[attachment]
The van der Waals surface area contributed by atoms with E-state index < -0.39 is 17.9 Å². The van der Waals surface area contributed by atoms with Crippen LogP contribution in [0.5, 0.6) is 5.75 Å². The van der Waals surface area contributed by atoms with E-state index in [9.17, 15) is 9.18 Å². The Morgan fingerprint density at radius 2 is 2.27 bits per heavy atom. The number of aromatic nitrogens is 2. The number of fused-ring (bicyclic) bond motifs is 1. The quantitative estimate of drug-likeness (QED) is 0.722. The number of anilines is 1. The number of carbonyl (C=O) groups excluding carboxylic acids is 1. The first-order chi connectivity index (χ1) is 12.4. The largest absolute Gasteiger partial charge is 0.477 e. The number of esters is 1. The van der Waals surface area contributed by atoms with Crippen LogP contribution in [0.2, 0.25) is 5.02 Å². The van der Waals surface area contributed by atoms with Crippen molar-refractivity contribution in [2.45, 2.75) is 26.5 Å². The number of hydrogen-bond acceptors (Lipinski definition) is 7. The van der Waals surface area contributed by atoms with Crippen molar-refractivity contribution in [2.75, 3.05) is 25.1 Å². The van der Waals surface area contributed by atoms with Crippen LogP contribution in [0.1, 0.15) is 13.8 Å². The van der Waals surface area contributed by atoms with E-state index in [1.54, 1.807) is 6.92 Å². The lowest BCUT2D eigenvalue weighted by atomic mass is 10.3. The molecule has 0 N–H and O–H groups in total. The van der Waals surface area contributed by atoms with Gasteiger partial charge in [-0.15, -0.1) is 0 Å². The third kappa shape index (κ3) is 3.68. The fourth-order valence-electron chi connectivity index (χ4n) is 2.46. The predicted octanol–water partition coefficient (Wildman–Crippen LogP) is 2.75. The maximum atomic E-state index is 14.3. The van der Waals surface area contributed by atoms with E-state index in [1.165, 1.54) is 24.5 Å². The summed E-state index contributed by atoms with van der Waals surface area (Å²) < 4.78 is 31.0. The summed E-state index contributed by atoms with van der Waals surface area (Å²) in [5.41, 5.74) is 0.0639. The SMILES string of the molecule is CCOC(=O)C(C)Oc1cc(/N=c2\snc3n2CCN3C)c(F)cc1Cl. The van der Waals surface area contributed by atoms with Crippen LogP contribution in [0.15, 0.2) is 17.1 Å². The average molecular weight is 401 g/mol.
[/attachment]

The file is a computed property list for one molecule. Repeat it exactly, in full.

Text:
The van der Waals surface area contributed by atoms with E-state index < -0.39 is 17.9 Å². The van der Waals surface area contributed by atoms with Crippen LogP contribution in [0.5, 0.6) is 5.75 Å². The van der Waals surface area contributed by atoms with E-state index in [9.17, 15) is 9.18 Å². The Morgan fingerprint density at radius 2 is 2.27 bits per heavy atom. The number of aromatic nitrogens is 2. The number of fused-ring (bicyclic) bond motifs is 1. The quantitative estimate of drug-likeness (QED) is 0.722. The number of anilines is 1. The number of carbonyl (C=O) groups excluding carboxylic acids is 1. The first-order chi connectivity index (χ1) is 12.4. The largest absolute Gasteiger partial charge is 0.477 e. The number of esters is 1. The van der Waals surface area contributed by atoms with Crippen LogP contribution in [0.2, 0.25) is 5.02 Å². The van der Waals surface area contributed by atoms with Crippen molar-refractivity contribution in [2.45, 2.75) is 26.5 Å². The number of hydrogen-bond acceptors (Lipinski definition) is 7. The van der Waals surface area contributed by atoms with Crippen molar-refractivity contribution in [2.75, 3.05) is 25.1 Å². The van der Waals surface area contributed by atoms with Crippen LogP contribution in [0.1, 0.15) is 13.8 Å². The van der Waals surface area contributed by atoms with E-state index in [1.54, 1.807) is 6.92 Å². The lowest BCUT2D eigenvalue weighted by atomic mass is 10.3. The molecule has 0 N–H and O–H groups in total. The van der Waals surface area contributed by atoms with Gasteiger partial charge in [-0.15, -0.1) is 0 Å². The third kappa shape index (κ3) is 3.68. The fourth-order valence-electron chi connectivity index (χ4n) is 2.46. The predicted octanol–water partition coefficient (Wildman–Crippen LogP) is 2.75. The maximum atomic E-state index is 14.3. The van der Waals surface area contributed by atoms with E-state index in [1.165, 1.54) is 24.5 Å². The summed E-state index contributed by atoms with van der Waals surface area (Å²) < 4.78 is 31.0. The summed E-state index contributed by atoms with van der Waals surface area (Å²) in [5.41, 5.74) is 0.0639. The SMILES string of the molecule is CCOC(=O)C(C)Oc1cc(/N=c2\snc3n2CCN3C)c(F)cc1Cl. The van der Waals surface area contributed by atoms with Crippen LogP contribution in [0.15, 0.2) is 17.1 Å². The average molecular weight is 401 g/mol.